Victoria’s emissions reduction targets will set the trajectory of our state’s efforts to reduce pollution. Campaigns Manager Nick Aberle answers key questions on this vital policy.
We’re in a climate crisis, and the IPCC has told us we have only 10 years to take bold, transformative action. This is the period covered by Victoria’s emission reduction targets for 2025 and 2030, which the Premier will set in the next six months.
Climate justice demands we rapidly cut pollution, but this will mean significant economic changes, so we need government to support communities through the transition and create thousands of good jobs in clean energy.
Can you write to the Premier and ask him to be a climate leader?
What are Victoria’s emission reduction targets?
Victoria’s Climate Change Act 2017 legislates for the state to reach zero greenhouse gas emissions by 2050. The Premier and the climate minister must also set interim targets for the years 2025 and 2030. These targets are due next March, so this is a critical time for action on climate in Victoria.
In June the government tabled advice from an independent panel recommending that emissions be cut from their 2005 levels by 32–39% by 2025 and 45–60% by 2030.
These targets are unacceptable. They give no chance of limiting warming to 1.5 degrees and could see the planet shoot past 2 degrees. To keep warming to 1.5 degrees requires cuts of at least 45–50% by 2025 and 65–80% by 2030. We need to apply pressure to make sure the government adopts the strongest targets possible.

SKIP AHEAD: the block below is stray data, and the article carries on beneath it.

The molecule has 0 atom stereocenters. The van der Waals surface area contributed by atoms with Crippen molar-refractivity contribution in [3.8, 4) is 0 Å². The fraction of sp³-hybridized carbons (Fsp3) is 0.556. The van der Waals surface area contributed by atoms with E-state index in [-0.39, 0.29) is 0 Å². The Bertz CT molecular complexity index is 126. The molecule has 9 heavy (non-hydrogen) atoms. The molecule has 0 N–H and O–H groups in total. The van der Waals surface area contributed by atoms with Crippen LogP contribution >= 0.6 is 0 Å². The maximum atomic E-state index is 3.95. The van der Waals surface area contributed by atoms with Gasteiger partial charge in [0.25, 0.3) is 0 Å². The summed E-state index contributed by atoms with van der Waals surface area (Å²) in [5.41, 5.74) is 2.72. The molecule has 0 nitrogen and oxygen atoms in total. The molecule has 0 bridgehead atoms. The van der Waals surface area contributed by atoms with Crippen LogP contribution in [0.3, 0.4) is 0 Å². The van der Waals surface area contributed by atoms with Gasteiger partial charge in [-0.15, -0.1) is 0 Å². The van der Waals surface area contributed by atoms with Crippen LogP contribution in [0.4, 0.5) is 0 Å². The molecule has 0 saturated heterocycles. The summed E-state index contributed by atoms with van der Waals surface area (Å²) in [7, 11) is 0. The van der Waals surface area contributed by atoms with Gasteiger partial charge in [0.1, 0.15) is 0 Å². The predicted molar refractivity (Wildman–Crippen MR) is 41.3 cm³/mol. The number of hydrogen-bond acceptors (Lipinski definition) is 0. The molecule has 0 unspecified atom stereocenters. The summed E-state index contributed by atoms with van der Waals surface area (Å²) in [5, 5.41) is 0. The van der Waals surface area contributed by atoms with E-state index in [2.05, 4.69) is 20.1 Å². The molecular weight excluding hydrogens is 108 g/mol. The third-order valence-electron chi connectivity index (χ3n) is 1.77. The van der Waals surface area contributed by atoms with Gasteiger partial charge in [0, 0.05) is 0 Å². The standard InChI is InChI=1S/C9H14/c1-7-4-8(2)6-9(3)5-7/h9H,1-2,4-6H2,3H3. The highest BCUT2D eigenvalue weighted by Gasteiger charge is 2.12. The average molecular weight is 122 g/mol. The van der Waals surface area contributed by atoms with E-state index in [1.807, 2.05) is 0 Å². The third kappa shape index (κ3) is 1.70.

What’s the difference between 1.5 and 2 degrees?
The difference between 1.5 and 2 degrees of global warming is the difference between saving the world’s coral reefs and losing them, between people adjusting with difficulty to a warmer climate and having millions lose their homes and their lives to extreme weather and rising seas. It’s a big difference.
What will higher targets mean for Victoria?
These targets will influence every decision made on climate in Victoria for the next ten years.
Next year, ministers will need to announce ‘sector pledges’ determining how our most polluting sectors – electricity, transport, direct combustion and agriculture – reduce emissions. Higher targets will mean more investment in renewables, more support for farmers to cut emissions, more public transport and more clean technology and design.
The independent panel found that stronger targets for 2030 are the cheapest way to achieve a net zero emissions economy by 2050.
We believe that with the right policy settings, the transition can be achieved in a way that is fast but also fair.
The Intergovernmental Panel on Climate Change says every bit of warming matters. Every year matters. Every choice matters. In Victoria, the government has to make a crucial choice with huge long-term implications for our future. With enough community pressure we can make sure it does the right thing.
This article appeared in Environment Victoria News, Issue 32, Spring 2019.
Tell Premier Andrews that you support strong emissions reduction targets.